The Commission proposes that a Code of Conduct be adopted to ensure more effective and more uniform implementation of the 1990 Arbitration Convention by Member States to eliminate double taxation of enterprises carrying out intergroup operations. The Code of Conduct proposed is the result of work by the EU Joint Transfer Pricing Form. The Commission also intends to adopt procedural rules (concerning the starting points for the periods for dealing with complaints, the procedural rules of the advisory commission to be drawn up by the Member States if no agreement can be reached on the elimination of double taxation within two years and the suspension of tax collection pending dispute settlement) and recommends that the Member States apply these rules to the dispute settlement provisions of their bilateral double taxation agreements.

Harmonisation of turnover taxes

Harmonisation of turnover taxes

Outline of the Community (European Union) legislation about Harmonisation of turnover taxes

Topics

These categories group together and put in context the legislative and non-legislative initiatives which deal with the same topic.

Taxation

Harmonisation of turnover taxes

1) Objective

To phase in a common system of value-added tax.

2) Community Measures

First Council Directive 67/227/EEC of 11 April 1967 on the harmonisation of legislation of Member States concerning turnover taxes.

Amended by the following measures:

Council Directive 69/463/EEC of 9 December 1969;
Council Directive 77/388/EEC of 17 May 1977.

3) Contents

The following text contains a consolidation of the Directives.

By 1 January 1972 at the latest each Member State is to replace, its system of turnover taxes by the common system of value-added tax, but without an accompanying harmonisation of rates and exemptions.

The common system is to be based on the neutrality principle: within each Member State similar goods and services are to bear the same tax burden, whatever the length of the production and distribution chain.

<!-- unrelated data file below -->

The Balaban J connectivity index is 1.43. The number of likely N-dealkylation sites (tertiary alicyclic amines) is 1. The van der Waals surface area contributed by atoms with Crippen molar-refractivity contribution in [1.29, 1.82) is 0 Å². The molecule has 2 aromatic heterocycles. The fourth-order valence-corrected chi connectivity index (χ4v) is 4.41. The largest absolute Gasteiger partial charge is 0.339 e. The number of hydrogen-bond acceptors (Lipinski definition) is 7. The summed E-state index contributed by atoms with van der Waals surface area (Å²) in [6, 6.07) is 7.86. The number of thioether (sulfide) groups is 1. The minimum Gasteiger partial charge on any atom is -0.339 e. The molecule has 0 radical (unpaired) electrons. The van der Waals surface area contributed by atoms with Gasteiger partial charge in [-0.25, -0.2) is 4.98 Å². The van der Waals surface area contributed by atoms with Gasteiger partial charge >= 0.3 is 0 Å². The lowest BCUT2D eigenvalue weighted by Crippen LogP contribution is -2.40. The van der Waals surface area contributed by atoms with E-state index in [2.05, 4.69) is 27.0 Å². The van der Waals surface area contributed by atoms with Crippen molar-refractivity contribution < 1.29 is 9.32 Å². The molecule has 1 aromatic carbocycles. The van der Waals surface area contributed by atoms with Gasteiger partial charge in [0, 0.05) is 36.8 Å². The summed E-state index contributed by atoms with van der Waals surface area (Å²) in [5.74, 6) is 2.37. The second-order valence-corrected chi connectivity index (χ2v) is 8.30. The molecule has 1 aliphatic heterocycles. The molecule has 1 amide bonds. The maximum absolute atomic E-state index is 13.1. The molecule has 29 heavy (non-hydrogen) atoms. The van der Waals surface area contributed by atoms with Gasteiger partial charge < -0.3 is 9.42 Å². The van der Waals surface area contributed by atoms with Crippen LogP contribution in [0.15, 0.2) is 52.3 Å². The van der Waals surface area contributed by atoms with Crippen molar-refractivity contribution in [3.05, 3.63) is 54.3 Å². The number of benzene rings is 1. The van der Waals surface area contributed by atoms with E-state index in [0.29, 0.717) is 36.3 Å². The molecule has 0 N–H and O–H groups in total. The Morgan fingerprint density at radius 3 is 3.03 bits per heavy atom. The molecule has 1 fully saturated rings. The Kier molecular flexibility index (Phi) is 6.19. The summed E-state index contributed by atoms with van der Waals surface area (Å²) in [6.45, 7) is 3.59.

The structure of, and the procedure for applying, the common system of value-added tax are to be the subject of a second Directive.

During a second stage and on a proposal from the Commission presented before 1 January 1969, the Council is to adopt measures relating to the abolition of tax controls at intra-Community frontiers.

4) Deadline For Implementation Of The Legislation In The Member States

  • Directive 67/227/EEC: 12.04.1967
  • Directive 69/463/EEC: 15.12.1969
  • Directive 77/388/EEC: 23.05.1977

5) Date Of Entry Into Force (If Different From The Above)

  • Directive 67/227/EEC: 01.01.1970, apart from derogations
  • Directive 69/463/EEC: 01.01.1972
  • Directive 77/388/EEC: 31.12.1978

6) References

Official Journal L 71, 14.04.1967
Official Journal L 320, 20.12.1969
Official Journal L 145, 23.05.1977

7) Follow-Up Work

8) Commission Implementing Measures

 

Recovery of claims relating to taxes, duties and other measures

Recovery of claims relating to taxes, duties and other measures

Outline of the Community (European Union) legislation about Recovery of claims relating to taxes, duties and other measures

Topics

These categories group together and put in context the legislative and non-legislative initiatives which deal with the same topic.

Taxation

Recovery of claims relating to taxes, duties and other measures

Document or Iniciative

Council Directive 2010/24/EU of 16 March 2010 concerning mutual assistance for the recovery of claims relating to taxes, duties and other measures.

Summary

This directive applies to claims relating to:

  • all taxes and duties levied by or on behalf of any European Union (EU) country or on behalf of the EU as a whole;
  • refunds, interventions and other measures which contribute to the total or partial financing of the European Agricultural Guarantee Fund (EAGF) and the European Agricultural Fund for Rural Development (EAFRD);
  • levies and other duties on the sugar sector market.

EU countries must notify the Commission of its competent national authority or authorities by 20 May 2010. The Commission will then publish a list of all competent national authorities in the Official Journal. Each competent authority must designate a central liaison office which will be responsible for contacts with other EU countries in this field.